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Volume 12, Issue 32: August 9, 2010

  1. How to Revive a Stagnant Economy
  2. Double-Taxing the U.S. Energy Sector: Closing a Loophole—or Tightening a Noose?
  3. Progress in Afghanistan Requires Realism about Pakistan
  4. Bullfighting Ban Sparks Controversy
  5. This Week in The Beacon

1) How to Revive a Stagnant Economy

The U.S. economy, as President Obama intimated when he asked corporate leaders to increase their hiring, remains weak. The official rate of unemployment hovers at 10 percent, and the number of hours worked in private-sector jobs has dropped by more than 9 percent since about the end of 2007.

As a group, construction workers bear the greatest burden, with employment in their ranks having fallen 28 percent. Employment in durable goods manufacturing (e.g., autos, appliances) has dropped 20 percent. The number of hours worked in the service sector overall is stuck at about 8 percent below its 2007 peak.

According to Independent Institute Senior Fellow Robert Higgs, a sustainable economic recovery would require a substantial reduction of government spending, taxes, and regulations—along with a credible commitment by the government to pursue a less burdensome course. “Unfortunately,” writes Higgs, “anemic private employment tempts politicians to intervene even more in the economy, heightening the uncertainty and discouraging investors further in a vicious cycle.”

“Stagnant Private Sector,” by Robert Higgs (Pittsburgh Tribune-Review, 7/30/10)

Depression, War, and Cold War: Challenging the Myths of Prosperity and Depression, by Robert Higgs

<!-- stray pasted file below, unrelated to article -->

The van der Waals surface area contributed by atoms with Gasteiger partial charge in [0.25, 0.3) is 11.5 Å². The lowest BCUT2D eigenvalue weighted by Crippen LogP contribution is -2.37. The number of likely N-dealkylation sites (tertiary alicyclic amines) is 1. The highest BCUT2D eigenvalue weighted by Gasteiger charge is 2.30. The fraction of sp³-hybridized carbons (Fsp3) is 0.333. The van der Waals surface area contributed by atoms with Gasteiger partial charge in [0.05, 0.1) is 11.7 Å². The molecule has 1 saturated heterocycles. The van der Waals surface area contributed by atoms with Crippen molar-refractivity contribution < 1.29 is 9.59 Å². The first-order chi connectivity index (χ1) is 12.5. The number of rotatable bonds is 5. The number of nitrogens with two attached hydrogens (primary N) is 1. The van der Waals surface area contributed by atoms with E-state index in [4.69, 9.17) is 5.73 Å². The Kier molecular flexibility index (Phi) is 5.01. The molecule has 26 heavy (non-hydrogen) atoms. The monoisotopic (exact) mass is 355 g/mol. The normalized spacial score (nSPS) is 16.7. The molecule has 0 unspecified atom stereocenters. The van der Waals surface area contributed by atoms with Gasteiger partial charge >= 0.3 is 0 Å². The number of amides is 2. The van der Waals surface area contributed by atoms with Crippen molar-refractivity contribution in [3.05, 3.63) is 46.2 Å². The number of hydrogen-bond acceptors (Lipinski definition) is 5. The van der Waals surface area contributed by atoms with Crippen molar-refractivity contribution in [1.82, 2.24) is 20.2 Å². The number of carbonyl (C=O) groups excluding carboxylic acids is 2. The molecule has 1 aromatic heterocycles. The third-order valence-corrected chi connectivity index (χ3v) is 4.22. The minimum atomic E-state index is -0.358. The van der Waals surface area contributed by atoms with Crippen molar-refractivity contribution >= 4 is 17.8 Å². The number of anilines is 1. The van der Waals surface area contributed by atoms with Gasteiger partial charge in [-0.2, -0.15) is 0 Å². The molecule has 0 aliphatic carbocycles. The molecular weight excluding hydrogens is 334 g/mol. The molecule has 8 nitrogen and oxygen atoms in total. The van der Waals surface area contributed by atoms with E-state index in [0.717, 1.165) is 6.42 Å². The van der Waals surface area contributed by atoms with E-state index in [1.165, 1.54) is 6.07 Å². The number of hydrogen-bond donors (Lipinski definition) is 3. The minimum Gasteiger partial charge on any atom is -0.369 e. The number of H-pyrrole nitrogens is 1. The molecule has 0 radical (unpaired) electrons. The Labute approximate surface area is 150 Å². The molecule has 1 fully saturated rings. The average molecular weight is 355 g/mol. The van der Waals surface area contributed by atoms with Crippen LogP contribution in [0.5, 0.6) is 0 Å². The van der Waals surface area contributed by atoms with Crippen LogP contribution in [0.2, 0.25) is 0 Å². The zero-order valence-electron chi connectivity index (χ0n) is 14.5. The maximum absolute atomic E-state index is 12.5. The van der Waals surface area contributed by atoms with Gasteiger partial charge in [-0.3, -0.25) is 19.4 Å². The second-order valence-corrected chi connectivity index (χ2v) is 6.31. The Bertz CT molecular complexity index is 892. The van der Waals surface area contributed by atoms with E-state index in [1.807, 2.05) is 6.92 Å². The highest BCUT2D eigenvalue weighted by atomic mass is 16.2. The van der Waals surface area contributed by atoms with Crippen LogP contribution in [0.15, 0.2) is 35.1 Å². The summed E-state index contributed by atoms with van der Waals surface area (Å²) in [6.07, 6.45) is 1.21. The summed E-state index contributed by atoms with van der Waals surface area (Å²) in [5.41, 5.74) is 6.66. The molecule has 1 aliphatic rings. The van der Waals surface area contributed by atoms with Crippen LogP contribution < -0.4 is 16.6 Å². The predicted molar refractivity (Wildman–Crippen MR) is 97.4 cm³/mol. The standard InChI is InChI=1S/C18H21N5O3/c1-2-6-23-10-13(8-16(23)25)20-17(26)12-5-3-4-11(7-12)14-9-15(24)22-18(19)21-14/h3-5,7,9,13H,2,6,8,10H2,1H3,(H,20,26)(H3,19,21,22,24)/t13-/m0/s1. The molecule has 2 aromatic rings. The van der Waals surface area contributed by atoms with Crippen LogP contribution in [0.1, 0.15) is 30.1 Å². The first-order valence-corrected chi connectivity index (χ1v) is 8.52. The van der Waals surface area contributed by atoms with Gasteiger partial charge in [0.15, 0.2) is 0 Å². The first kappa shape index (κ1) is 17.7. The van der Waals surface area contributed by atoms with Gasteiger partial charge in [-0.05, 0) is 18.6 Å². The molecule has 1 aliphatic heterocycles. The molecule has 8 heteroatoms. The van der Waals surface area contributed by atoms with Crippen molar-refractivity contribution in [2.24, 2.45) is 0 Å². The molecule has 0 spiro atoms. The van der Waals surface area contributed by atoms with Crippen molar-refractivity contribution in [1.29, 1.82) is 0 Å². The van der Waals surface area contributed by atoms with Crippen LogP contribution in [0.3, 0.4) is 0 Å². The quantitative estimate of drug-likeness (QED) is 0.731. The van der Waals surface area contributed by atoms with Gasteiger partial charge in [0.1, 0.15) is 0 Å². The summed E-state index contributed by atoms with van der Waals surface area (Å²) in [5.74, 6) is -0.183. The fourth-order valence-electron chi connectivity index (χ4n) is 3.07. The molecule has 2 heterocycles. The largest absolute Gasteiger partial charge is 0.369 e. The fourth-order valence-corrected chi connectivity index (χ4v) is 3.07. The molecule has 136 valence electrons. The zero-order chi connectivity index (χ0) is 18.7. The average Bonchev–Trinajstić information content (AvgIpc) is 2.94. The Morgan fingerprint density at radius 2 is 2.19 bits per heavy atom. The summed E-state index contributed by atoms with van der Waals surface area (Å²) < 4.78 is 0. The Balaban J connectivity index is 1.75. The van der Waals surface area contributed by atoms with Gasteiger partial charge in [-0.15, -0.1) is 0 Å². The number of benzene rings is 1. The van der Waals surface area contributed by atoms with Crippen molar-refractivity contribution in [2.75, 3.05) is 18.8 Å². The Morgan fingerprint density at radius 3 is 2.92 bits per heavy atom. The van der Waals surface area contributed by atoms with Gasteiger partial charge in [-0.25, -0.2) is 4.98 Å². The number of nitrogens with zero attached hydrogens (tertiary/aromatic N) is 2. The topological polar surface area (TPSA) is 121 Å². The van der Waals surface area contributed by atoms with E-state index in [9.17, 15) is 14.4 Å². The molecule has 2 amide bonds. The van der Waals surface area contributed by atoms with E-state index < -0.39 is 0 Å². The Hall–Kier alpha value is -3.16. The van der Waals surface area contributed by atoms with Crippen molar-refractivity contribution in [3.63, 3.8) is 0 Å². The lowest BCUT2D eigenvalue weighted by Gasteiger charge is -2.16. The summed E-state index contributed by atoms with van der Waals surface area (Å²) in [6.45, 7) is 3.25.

Opposing the Crusader State: Alternatives to Global Interventionism, edited by Robert Higgs and Carl Close

Arms, Politics, and the Economy: Historical and Contemporary Perspectives, edited by Robert Higgs


2) Double-Taxing the U.S. Energy Sector: Closing a Loophole—or Tightening a Noose?

A bill that proposes to end the tax deduction that U.S. oil and gas companies receive for the amount of income taxes paid to foreign countries would unfairly penalize energy producers and jeopardize the economic recovery.

The bill—titled the Close Big Oil Tax Loopholes Act—“is meant to punish America’s oil and gas industry, perhaps in reprisal for the Deepwater Horizon disaster, largely the fault of a British company, and more likely to expropriate additional tax revenue from a politically vulnerable sector that is perceived popularly as being extraordinarily profitable,” writes Independent Institute Senior Fellow William F. Shughart II.

Americans and their political representatives suffer from a serious misconception. When they hear how much money an industry earns, they often fail to compare that figure to the industry’s tremendous size or to profit rates in other industries. But such comparisons are essential if one is to properly assess an industry’s profitability. The American oil and gas industry earns about 7.7 cents per dollar of assets, compared to 7.9 cents for U.S. industry as a whole, according to Shughart. Moreover, “unlike GM, Chrysler and Wall Street, U.S. energy companies are not (yet) wards of the state,” Shughart concludes.